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Homework # 5: CS Coin and Parallel Processing

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CS 4000
Homework # 5: CS Coin and Parallel Processing
(50 pts.)
Introduction
Bitcoin, and other digital currencies use a concept called “proof of work” to award digital
money to those who perform computational work. The concept is somewhat straightforward,
as we explain next. To demonstrate proof of work, we assume that we have a function f that
is one-way in the sense that computing y = f(x) is easy, given x, but computing the inverse,
i.e., x = f
−1
(y) is hard to do. So, I could give you a number z and a one-way function f, and
you could “prove that you did some work” by giving me the x such that f(x) = z. For such
an x, it is easy to verify that f(x) = z because you can simply compute f(x) and compare
it to z.
The function that bitcoin uses as f is the SHA256 cryptographic function. The output
of SHA256 is always a 256-bit unsigned integer. For bitcoin, the proof of work for a number
z is finding a number x such that SHA256(x) < z. This is, in principle, a bit easier than
actually finding a number x such that f(x) = z, but the best known approaches are basically
brute force (i.e., try all possibilities).
CS Coin
For this assignment, we have decided to create our own digital currency called “CS Coin.” A
CS coin miner can request a mining task from the World CS government. This mining task
is a pair of large integers (256 bit) hl, ri where l < r. The miner’s task is to find an integer z
such that l < SHA256(z) < r. Once the miner discovers such a number z, they inform the
World CS government and are awarded a CS Coin. CS coin’s are currently valued at $0.50
a piece, but their value is expected to skyrocket during the next global pandemic. (There is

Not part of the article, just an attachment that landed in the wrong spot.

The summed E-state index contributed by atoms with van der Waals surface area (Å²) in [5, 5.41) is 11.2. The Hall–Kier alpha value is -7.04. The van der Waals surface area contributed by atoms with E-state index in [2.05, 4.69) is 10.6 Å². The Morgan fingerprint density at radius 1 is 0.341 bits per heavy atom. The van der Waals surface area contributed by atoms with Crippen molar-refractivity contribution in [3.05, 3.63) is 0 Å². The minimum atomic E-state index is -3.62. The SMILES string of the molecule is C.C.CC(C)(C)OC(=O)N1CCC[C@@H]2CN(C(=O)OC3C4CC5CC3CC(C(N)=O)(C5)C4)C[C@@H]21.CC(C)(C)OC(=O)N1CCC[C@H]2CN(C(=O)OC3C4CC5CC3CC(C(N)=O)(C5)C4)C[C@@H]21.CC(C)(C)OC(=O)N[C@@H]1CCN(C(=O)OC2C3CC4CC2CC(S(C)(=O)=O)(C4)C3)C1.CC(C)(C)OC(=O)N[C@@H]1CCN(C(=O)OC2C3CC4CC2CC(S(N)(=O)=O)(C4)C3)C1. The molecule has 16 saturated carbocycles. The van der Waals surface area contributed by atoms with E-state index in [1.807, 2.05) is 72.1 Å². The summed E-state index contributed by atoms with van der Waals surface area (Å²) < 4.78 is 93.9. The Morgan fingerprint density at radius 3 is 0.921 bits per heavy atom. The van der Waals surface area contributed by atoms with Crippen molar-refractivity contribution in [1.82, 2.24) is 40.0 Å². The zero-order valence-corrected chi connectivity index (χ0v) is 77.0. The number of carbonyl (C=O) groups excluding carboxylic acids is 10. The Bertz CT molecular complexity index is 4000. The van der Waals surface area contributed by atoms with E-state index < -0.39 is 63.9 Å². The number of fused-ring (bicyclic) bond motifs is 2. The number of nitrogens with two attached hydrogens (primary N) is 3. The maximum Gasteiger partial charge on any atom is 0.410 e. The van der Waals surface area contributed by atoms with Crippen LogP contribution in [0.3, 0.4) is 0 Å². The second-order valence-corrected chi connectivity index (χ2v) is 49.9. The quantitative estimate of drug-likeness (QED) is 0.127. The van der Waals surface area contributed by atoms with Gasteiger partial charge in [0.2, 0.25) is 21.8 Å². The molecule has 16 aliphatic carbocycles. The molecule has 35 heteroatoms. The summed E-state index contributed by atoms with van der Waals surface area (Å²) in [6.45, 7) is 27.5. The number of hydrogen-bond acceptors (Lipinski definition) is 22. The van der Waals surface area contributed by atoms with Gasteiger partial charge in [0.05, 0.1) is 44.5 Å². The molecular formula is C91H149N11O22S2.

an internet rumor by CSanon, the brother of Qanon, that during the next pandemic that CS
coin will be the only valid currency for buying toilet paper. So, people who frequent certain
Facebook forums are stocking up on CS coin at an amazing rate.)
Base Code
I have implemented two sequential C++ programs: cs_miner.cc and coin_verify.cc, and
I have provided a Makefile that compiles both programs into executables called miner and
verify, respectively. Each program use the openssl and boost libraries. You may need to
install these on your local machines if you want to run your code at home.
The program miner reads in two large integers l and r and produces an integer z such
that l < sha256(z) < r. I have also provided a number of coin challenges (e.g., coin_try14).
To run the program, enter
./miner <coin_try14 > coin14
This will redirect the input from the file coint_try14 to the program and stores the result
in a file coin14. The program verify can test whether you successfully found a coin. To
test if your program runs correctly, enter
cat coin_try14 coin14 | ./verify
If you successfully found a coin, the verify program will print “true.” Otherwise, it prints
“false” and fails. The verify program is always fast. The miner is slow.
Part 1:OpenMP or C++ Threads (30 pts.)
For part 1, use OpenMP or C++ Threads to build a parallel version of the miner program.
Your program should be race condition free and should achieve a speedup of at least 3 on a
4 core machine on sufficiently hard coin challenges.
Part 2:OpenMPI (20 pts.)
For part 2, use OpenMPI to build a parallel version of the miner program. Your program
should be race condition free and it should achieve a speed up of at least 6 when run on a
sufficiently hard coin challenge on 10 machines.
Extra Credit (10 pts.)
I will post a difficult CS coin challenge. Your task will be to mine a coin as fast a possible.
To get the extra credit points, you will submit your solution to this coin challenge.

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